Almost all of my friends are Democrats; all of them voted for Barack Obama in 2008.
Ask them these days, as I have, if they plan to vote for Obama this November, and they’ll give you an “Oh shucks” sad smile, look down, look back up with guilty eyes and say “I’m disappointed.”
Then they play the party line and say. “But Romney? But Ryan?”
I’m not talking about those African Americans, Latinos and lockstep Democrats who’ll blindly vote for Obama no matter how high unemployment may be or what shape this country may be in.
I’m talking about a good number of intelligent, caring, middle-class Democrats who are a soft nudge away from casting their vote for Romney.
All they need to know is that they’re not alone.
Democrats were disappointed in 1980. They’d had, under President Jimmy Carter, four years of inflation, unemployment and gas rationing. Yet, when asked, they said, “But Reagan?”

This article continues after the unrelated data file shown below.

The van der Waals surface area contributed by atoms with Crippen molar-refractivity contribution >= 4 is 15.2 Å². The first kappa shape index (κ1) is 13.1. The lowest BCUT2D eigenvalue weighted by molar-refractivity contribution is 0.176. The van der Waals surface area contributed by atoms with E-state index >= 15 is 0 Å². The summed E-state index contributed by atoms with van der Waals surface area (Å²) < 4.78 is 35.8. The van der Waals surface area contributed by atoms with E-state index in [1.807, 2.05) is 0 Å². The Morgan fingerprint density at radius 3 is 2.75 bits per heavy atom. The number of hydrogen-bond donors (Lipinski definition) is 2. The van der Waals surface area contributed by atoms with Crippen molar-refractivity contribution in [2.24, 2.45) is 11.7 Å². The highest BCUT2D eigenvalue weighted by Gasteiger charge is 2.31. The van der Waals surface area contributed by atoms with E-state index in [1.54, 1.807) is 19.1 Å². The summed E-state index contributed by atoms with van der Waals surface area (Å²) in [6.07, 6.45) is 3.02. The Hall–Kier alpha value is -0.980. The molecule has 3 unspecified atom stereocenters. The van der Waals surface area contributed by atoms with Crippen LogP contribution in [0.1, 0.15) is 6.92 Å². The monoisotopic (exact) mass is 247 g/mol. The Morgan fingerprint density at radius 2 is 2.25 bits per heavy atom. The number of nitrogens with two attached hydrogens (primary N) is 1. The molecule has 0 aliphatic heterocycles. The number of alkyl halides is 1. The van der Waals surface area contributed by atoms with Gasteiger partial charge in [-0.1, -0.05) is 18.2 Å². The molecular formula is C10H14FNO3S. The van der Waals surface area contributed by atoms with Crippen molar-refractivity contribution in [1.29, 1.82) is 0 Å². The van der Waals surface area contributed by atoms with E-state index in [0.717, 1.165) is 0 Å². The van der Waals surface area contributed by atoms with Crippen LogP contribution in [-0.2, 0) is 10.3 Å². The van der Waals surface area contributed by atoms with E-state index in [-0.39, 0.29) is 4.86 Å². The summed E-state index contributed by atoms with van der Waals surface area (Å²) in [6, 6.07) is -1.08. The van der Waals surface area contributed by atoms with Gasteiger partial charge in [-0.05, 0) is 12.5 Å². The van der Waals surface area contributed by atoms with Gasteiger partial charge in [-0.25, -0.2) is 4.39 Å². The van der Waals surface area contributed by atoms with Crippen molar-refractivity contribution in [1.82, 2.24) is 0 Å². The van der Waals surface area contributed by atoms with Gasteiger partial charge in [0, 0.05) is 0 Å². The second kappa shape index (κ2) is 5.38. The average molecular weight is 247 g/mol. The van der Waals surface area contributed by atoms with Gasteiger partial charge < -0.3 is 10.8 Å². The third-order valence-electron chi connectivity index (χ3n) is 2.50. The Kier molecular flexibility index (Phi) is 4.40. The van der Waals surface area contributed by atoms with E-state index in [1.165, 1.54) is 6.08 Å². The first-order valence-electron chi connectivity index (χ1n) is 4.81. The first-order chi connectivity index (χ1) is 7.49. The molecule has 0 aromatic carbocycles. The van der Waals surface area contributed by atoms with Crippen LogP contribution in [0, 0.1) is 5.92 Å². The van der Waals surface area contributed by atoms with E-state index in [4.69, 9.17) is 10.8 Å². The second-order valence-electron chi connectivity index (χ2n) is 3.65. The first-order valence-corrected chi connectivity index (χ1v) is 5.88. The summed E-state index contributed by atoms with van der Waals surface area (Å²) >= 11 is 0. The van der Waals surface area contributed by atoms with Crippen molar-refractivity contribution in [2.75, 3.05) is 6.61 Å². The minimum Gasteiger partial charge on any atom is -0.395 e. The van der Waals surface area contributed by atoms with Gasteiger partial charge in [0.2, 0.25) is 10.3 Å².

At this point in 1980, Carter was nine points ahead of Ronald Reagan in the polls. Reagan had been slimed by the press and pro-Jimmy Carter forces as being dumb and bumbling. Sound familiar?
Carter treated Reagan as a ridiculous figure who, among other things, was ignorant of details of nuclear-weapons policy. Reagan cheerfully promised economic growth and asked Democrats, “Are you better off than you were four years ago?”
In the end, Reagan proved that good-natured conservatism could win by huge margins. But a lot of credit for the win must go to “Democrats for Reagan.”